Turn the clock back to 1961 and beyond. Roam those old dirt roads once more and visit friendly neighbours you knew so well. From its beginnings before 1930 to its dismantlement in 1961, making way for the Squaw Rapids Hydro-electric Dam, to the day in 1962 when the river rose and water erased footprints forever, there's a lot to remember and to comment on.

Sunday, January 29, 2012

Steamboats at Mossy Vale

There were many steamers that once plied the scenic waters of the Saskatchewan River. Among them was the Northcote, from 1874 to 1886, which served the fur trade and also played a role in the 1885 Resistance on the North Saskatchewan River. Later, the David N. Winton (top photo) and the Alice Mattes (above) were photographed by a Morris camera at Mossy Vale sometime in the mid 1930s. These two boats supported The Pas Lumber Company, hauling supplies and maneuvering log rafts during annual summer log drives on the River. After freeze-up, logs were hauled from the bush by horse and sleigh to the Sipanok Channel where they were later floated down to the lumber mill at The Pas, Manitoba, after spring break-up. 

The Morris family settled not far from The Pas Lumber Company's camp at Mossy Vale and the company became an important source of employment for them. An earlier post featured William (Bill) and his brother, Peter, hauling logs on the Saskatchewan, but Bill also became a cook for the lumber company. It was a beautifully acquired skill that served him well throughout his life.

Another interesting boat that might have been observed at Mossy Vale in the 1930s, was the S.S. Nipawin, which boasted cabins and steerage. As important as all this activity was for the area, by 1958, The Pas Lumber Company closed permanently and around that time every remaining steamboat disappeared.

Photos courtesy: P. Morris collection

Saturday, December 24, 2011

The Night of the Christmas Concert

With the church closed every winter, the school's annual concert and social was the focal point of Christmas at Mossy Vale. From early December, when desks were pushed back to the walls and the stage was installed at the front, excitement was in the air as the teacher worked feverishly to produce a spectacular show on the last day of school before the holidays. It was a big night filled with skits, carols, gifts, candy, food and good cheer and while all of these wonderful memories remain, there appears to be a complete absence of any photographs of the festive and important occasion. Therefore I made this picture from my own memory of the 1956 concert.

Happy Holidays and may 2012 be a good one!

Brian Smith
"Night of the Christmas Concert," watercolour, 1997, 15" x 11"

Monday, December 19, 2011

Logging and Farming the Boreal

These photos speak to the importance of logging in north eastern Saskatchewan as far back as the 1930s. For Mossy Vale, it was the industry of the Pas Lumber Company that created a trail by which settlers were actually able to make their way into the forested and boggy area, and onto the narrow strip of arable land in between that they settled and turned into good crop yielding farms.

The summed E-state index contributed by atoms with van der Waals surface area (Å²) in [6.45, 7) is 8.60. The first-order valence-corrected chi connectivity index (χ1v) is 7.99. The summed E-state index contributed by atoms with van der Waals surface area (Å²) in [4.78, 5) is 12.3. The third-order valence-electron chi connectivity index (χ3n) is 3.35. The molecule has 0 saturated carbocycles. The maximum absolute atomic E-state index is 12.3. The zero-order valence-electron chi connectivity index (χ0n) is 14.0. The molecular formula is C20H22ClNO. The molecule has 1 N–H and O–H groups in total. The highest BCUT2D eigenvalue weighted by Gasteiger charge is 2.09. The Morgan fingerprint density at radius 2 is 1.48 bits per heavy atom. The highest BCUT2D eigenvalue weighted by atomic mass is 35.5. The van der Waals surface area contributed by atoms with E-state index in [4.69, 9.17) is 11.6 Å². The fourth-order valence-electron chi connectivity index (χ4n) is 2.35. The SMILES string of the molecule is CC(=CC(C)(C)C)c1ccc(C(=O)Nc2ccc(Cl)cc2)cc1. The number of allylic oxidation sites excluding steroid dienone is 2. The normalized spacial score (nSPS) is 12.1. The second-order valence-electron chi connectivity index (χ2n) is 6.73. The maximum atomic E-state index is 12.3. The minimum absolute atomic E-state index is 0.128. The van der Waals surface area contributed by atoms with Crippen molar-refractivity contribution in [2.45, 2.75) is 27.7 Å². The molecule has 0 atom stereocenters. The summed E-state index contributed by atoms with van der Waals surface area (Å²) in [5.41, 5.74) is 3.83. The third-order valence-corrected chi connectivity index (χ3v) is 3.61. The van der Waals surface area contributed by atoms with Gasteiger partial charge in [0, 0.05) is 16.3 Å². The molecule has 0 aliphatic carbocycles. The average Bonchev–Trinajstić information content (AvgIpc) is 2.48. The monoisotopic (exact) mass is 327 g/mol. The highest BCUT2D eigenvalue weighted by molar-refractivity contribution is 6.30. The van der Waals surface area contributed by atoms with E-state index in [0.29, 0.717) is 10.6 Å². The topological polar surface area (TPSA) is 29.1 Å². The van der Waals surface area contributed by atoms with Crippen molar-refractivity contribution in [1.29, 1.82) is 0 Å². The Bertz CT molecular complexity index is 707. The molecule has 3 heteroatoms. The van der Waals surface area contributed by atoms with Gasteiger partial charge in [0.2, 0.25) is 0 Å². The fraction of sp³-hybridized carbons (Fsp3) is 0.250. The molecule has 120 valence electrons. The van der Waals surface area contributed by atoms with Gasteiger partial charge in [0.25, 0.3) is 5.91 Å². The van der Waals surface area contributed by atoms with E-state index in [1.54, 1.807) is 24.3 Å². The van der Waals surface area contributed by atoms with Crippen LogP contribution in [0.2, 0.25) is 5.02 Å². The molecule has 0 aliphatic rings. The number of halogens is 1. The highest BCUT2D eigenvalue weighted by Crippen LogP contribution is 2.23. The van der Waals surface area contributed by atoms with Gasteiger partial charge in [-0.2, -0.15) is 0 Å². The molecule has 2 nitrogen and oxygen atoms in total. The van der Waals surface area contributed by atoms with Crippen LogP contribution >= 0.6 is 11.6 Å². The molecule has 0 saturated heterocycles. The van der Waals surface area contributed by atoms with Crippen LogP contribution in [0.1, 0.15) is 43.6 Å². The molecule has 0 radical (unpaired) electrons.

Top: Saskatchewan River view. Middle: Logging crew stopping for dinner. Bottom: Morris brothers, Bill and Peter, breaking land.

Photos courtesy: P. Morris collection

Tuesday, November 15, 2011

Sawmill Breaks

Mossy Vale sawmills were obviously popular places to lug a box camera out to, judging by the fair number of images in existence. Thanks to the recorders of these significant toils and interactions of the day—who apparently also prepared and lugged out the sandwiches and coffee—we are treated to fascinating front row seats.

Top photo: Lunch break at the Smith sawmill; George Smith (left), three unidentified men, and Jack Reimer (right). Bottom photo: unknown event at the Morris sawmill; Frank Morris Sr. (left), son William (Bill) Morris, Cassandra Morris and son Jack (right).

As usual, your help with naming the unidentified and providing additional information will be greatly appreciated. Click on the photos to reveal larger versions.

Photos courtesy: (top) C. Weighill, (bottom) K. Smith/P. Morris 

Thursday, September 22, 2011

Mossy Vale Trees = Lumber to Build Homesteads With

There were a few lumber mills operated by homesteaders at Mossy Vale. They not only provided employment and income in 'lean' years but served the necessary role of creating lumber for building the community. The mill pictured here belonged to George Smith Sr.. In the distance is the Smith homestead. The workers are unknown but it's hoped the man wielding the axe was just hamming it up!

Photo courtesy: E. Adamson

My dad, Geordie Smith, used to tell about the size of trees that grew on the islands throughout the Pas Trail area. For the record, Carl Mitchell and a neighbour clearly demonstrated the girth of this one.

Photo courtesy: M. Mitchell

Friday, August 19, 2011

Mossy Vale HIstory Cairn

In my last post I ended with a photo of my mother, Katie Smith, standing beside the just-erected Mossy Vale history cairn on the day of the reunion. Over the months that I worked on the cairn plans with the other members of the Mossy Vale Sign Committee, I gathered she figured our efforts were a bit of a waste of time. But that day in July, when she navigated the rough ground with her walker from the car to the cairn, and then read the inscription plaque, it was clear she was delighted. In this post I wanted to champion the efforts of Bill Weighill and René Chabot, whose "sweat-equity" and experience in particular, is why we have such a magnificent history cairn.

René Chabot preparing to drill holes in the boulder in advance of mounting the inscription plaque.

Bringing the boulder to the cairn site, back to front: Bill Weighill, Walter Hamilton, René Chabot.

About to mount the plaque and preserve Mossy Vale's history. "Click" on the photo to enlarge and read the inscription.

Photos courtesy: C. Weighill